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Issue #1437      25 November 2009

More beds without enough nurses doesn’t make sense

The future care of vulnerable elderly residents in nursing homes rests on an increase in qualified staff - more people in beds without more nurses will equal chaos and misery.

Australian Nursing Federation (ANF) federal secretary Ged Kearney said recent threats by aged care providers who are demanding $500 million in government funding to provide more places for residents needs to be balanced against the need for more nurses and personal carers.

“While we endorse a call for more beds the idea of increasing the number of residents without tackling staff shortages is frightening,” she said. “We trust that the federal government will address the current shortage of aged care nurses as stipulated in the Because We Care campaign as a first priority towards improved quality of care for senior Australians.”

The ANF will submit its 2010 budget proposal. This will address the need to attract more aged care nurses into the sector by ensuring they receive fair pay and conditions – many are now earning up to $300 less than nurses in other sectors.

The union says that the right balance of skills and nursing hours is required to care for the 70 percent of aged care residents who are high-need.

“It is vital that the public gets a guarantee that taxpayer funding provided to aged care providers is transparent and used to improve wages and provide enough nursing and care staff for each resident,” said Ged Kearney.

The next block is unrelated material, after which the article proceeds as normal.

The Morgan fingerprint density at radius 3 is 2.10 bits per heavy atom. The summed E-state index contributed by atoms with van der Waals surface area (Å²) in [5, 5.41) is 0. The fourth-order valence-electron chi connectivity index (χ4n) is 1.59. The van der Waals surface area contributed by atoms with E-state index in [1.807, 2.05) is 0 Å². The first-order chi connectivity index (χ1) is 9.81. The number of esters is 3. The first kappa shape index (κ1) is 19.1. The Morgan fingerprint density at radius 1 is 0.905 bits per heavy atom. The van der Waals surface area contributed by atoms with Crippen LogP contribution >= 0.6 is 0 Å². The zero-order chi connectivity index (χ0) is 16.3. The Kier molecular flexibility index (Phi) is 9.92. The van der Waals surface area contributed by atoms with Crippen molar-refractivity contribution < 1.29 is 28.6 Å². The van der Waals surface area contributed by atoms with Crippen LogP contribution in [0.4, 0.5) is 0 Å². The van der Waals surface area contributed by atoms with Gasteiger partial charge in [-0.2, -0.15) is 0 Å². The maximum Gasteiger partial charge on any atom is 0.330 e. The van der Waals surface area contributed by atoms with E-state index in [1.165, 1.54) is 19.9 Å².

Background

Australia today has some 2,800 residential aged care facilities providing care to more than 160,000 elderly people, 70 percent of whom receive high-level care and 55 percent of whom are 85 years of age or older.

By 2020 the number of residents is projected to reach more than 250,000 – a 56 percent increase. And the highest area of growth will be among residents aged 95 or over who will need the highest level of care we can give them. The high-care proportion of residential aged care is going to need to almost triple in the next 25 years to keep up with demand.

The Because We Care campaign is aimed at raising awareness and recognition of Australia’s highly skilled and dedicated aged care nursing and care workforce.

Throughout 2009 the ANF has been asking community members, nursing home staff, friends and relatives of residents to sign the “Charter for Quality Aged Care”. The Charter calls on the federal government to properly fund aged care and support the campaign’s four key objectives;

1) The right balance of skills and nursing hours so that nursing and care staff can provide quality care for every resident.

2) Fair pay for aged care nurses and care staff who are paid up to $300 per week less than nurses in other sectors.

3) Recognition of the professional skills of Assistants in Nursing and care staff through a national licensing system.

4) A guarantee that taxpayer funding is used for nursing and care staff for each resident.

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